The Kuiper Belt, or the Edgeworth-Kuiper belt is a disc (circumstellar) found at the outer most regions of our solar system. This extends from Neptune’s orbit at approximately thirty (30) AU to about fifty (50) AU from our sun. The Kuiper belt is somewhat similar to the asteroid belt in terms of composition but as for size, it is much larger, about twenty (20) times as wide and one-hundred and fifty (150) times as large.
Similar to the asteroid belt between the Terrestrial and Jovian planets, the Kuiper Belt consists of mainly remnants (or small bodies) from the pre-developed Solar System while many of the asteroids here are mainly composed of metal and rock, the belt also consists of objects largely composed of frozen volatiles such as water, ammonia and methane.
According to NASA,
“The Kuiper Belt is a disc-shaped region beyond Neptune that extends from about 30 to 55 astronomical units (compared to Earth which is one astronomical unit, or AU, from the sun). This distant region is probably populated with hundreds of thousands of icy bodies larger than 100 km (62 miles) across and an estimated trillion or more comets.”
It is home to three (3) recognized dwarf planets, Makemake, Haumea and the beloved Pluto. It has been hypothesized that some of the moons that now belong to the Gas Giants such as Saturn’s Phoebe and Neptune’s Triton have originated from the Kuiper Belt.
It was Gerard Kuiper, a Dutch-American astronomer, who discovered the Kuiper Belt. Originally, he did not predict its existence until 1992 when he discovered a KBO or Kuiper belt object, the former planet named Pluto. Since the discovery of Pluto, there have been more asteroid discoveries with the same composition as Pluto. About 100,000 more KBOs spanning over a hundred (100) kilometers have been discovered.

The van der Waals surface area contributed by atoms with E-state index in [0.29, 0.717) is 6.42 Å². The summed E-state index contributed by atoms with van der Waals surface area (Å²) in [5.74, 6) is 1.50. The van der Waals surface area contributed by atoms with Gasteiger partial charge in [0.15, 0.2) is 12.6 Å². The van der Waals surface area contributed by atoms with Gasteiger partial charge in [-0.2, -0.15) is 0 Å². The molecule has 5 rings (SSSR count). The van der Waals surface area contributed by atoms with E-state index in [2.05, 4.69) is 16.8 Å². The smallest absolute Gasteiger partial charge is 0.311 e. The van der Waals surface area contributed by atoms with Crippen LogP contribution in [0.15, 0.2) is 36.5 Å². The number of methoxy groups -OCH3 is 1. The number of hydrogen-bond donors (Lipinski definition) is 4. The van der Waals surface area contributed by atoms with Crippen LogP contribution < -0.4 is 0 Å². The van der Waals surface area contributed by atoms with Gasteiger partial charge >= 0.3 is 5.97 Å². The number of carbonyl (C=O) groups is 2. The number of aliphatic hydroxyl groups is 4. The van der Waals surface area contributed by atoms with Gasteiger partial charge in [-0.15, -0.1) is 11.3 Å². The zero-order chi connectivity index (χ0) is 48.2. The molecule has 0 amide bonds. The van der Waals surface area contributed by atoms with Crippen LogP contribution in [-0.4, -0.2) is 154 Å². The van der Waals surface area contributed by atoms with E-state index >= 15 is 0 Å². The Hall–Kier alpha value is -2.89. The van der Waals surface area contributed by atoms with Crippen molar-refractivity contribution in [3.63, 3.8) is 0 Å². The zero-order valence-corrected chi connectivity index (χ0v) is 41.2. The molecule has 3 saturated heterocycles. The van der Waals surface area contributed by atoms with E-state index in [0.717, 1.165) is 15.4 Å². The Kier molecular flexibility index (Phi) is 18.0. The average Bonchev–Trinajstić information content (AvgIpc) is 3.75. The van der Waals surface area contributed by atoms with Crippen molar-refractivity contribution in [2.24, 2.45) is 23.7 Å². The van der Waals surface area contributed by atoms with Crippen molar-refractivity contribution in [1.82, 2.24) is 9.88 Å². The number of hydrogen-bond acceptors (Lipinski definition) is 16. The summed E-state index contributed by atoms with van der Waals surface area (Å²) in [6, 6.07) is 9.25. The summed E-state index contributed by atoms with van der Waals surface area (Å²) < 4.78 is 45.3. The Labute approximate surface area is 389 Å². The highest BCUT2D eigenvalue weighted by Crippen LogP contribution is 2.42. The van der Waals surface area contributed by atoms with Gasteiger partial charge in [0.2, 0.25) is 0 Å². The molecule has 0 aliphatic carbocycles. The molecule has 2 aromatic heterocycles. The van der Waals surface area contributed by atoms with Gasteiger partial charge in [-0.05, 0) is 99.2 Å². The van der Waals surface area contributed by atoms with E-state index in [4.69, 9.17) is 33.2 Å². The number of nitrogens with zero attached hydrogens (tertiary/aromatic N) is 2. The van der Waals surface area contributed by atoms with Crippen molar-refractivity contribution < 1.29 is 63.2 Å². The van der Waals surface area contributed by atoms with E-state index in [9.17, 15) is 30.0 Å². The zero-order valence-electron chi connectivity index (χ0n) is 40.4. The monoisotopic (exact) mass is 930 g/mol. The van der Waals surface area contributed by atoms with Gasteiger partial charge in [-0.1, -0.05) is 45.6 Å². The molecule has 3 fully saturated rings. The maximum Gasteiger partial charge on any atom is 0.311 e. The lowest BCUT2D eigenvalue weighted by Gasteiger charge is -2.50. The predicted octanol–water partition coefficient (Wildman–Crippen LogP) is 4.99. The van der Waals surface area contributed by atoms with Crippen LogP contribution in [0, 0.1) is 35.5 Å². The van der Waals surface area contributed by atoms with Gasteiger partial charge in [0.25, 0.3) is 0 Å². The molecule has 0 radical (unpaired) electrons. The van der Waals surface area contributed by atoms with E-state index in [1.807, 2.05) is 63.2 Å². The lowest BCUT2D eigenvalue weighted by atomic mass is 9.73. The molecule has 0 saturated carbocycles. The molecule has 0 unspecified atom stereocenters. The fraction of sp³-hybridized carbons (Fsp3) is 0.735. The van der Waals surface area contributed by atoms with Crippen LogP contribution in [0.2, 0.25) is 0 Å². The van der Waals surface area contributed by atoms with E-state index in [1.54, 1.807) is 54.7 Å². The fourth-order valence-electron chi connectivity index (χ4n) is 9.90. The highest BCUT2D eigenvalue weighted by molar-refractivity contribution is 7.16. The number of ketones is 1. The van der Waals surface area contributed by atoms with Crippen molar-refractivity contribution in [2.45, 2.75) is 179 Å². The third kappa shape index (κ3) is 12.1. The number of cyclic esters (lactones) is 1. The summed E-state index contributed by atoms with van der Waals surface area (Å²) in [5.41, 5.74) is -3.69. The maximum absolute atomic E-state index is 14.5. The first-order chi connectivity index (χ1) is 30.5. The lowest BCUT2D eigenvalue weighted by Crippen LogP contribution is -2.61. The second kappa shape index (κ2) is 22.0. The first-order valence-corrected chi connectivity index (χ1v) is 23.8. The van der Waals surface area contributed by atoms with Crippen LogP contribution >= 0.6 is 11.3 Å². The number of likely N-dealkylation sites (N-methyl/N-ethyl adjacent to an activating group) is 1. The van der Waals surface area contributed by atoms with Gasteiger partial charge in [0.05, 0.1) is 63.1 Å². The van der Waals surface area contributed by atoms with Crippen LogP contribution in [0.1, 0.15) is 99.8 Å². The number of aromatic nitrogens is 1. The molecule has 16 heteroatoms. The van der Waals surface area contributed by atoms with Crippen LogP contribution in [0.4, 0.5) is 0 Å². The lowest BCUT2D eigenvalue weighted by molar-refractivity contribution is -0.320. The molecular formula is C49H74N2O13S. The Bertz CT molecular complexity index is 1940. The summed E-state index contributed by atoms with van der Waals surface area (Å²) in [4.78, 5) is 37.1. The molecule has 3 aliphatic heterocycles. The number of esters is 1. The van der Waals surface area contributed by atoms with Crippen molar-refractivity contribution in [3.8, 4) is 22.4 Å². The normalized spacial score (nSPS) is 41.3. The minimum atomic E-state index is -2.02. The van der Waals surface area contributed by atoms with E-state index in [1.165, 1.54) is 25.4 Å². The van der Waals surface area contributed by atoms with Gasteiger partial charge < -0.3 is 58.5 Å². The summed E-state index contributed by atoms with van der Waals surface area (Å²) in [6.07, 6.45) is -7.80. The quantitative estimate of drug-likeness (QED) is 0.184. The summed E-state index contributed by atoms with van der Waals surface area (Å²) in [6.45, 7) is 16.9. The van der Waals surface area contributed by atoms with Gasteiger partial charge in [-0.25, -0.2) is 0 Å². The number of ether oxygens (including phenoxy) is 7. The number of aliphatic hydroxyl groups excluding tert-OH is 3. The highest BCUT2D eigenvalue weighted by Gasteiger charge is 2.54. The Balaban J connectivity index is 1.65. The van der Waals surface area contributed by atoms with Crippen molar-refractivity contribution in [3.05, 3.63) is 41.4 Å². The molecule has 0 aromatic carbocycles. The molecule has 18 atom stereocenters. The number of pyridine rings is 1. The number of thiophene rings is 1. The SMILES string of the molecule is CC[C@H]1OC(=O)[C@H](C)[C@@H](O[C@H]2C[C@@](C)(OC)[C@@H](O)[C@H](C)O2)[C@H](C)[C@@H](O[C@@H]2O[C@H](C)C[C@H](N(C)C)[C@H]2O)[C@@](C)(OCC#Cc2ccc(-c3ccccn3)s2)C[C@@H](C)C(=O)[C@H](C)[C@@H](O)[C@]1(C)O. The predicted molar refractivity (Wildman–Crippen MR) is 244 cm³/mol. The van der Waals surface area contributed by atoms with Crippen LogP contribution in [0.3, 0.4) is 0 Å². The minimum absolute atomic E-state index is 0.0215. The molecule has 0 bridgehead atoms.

Location of the Kuiper Belt
The belt was originally thought to be a repository for comets with orbits spanning no more than two-hundred (200) years. However, recent studies have shown that the Kuiper Belt is stable and the place of origin of most comets is the scattered disc. The scattered disc is an active zone that was created by the outward movement of Neptune about four and a half (4.5) billion years ago. Scarred disc masses such as the asteroid Eris have very eccentric orbits that can take them up to a hundred (100) AU from the Sun.
The main body of the Kuiper belt extends from a mean-motion resonance of 2:3 at approximately forty (40) AU to a resonance of 1:2 at forty-eight (48) AU. This makes the Kuiper belt thick with the main concentration of masses extending to about ten (10) degrees from the ecliptic plane.
The presence of the Gas Giant Neptune has a very significant effect on the belt’s structure due to its orbital resonances. This is because Neptune’s gravity destabilizes the orbit of objects that lie at certain regions. It either sends them flying to the inner portions of our Solar system or out to the vast regions of interstellar space. In fact, because of the gravitational effects of Neptune, at forty-one (41) AU, no objects retain stable orbits for long periods of time.
The asteroids in the Kuiper Belt is divided into two. The first is called the dynamically cold population which have orbits with an eccentricity of 0.1 or less and with low inclinations ranging from five (5) to ten (10) degrees. This population also contains most of the asteroids which is sometimes called the kernel with axes at forty-four (44) AU. The second is the dynamically hot population. Their orbits are more inclined to the ecliptic by up to thirty (30) degrees. Both of these populations have been named in this manner not because of their temperature, but because of their analogy with the particles found in gas.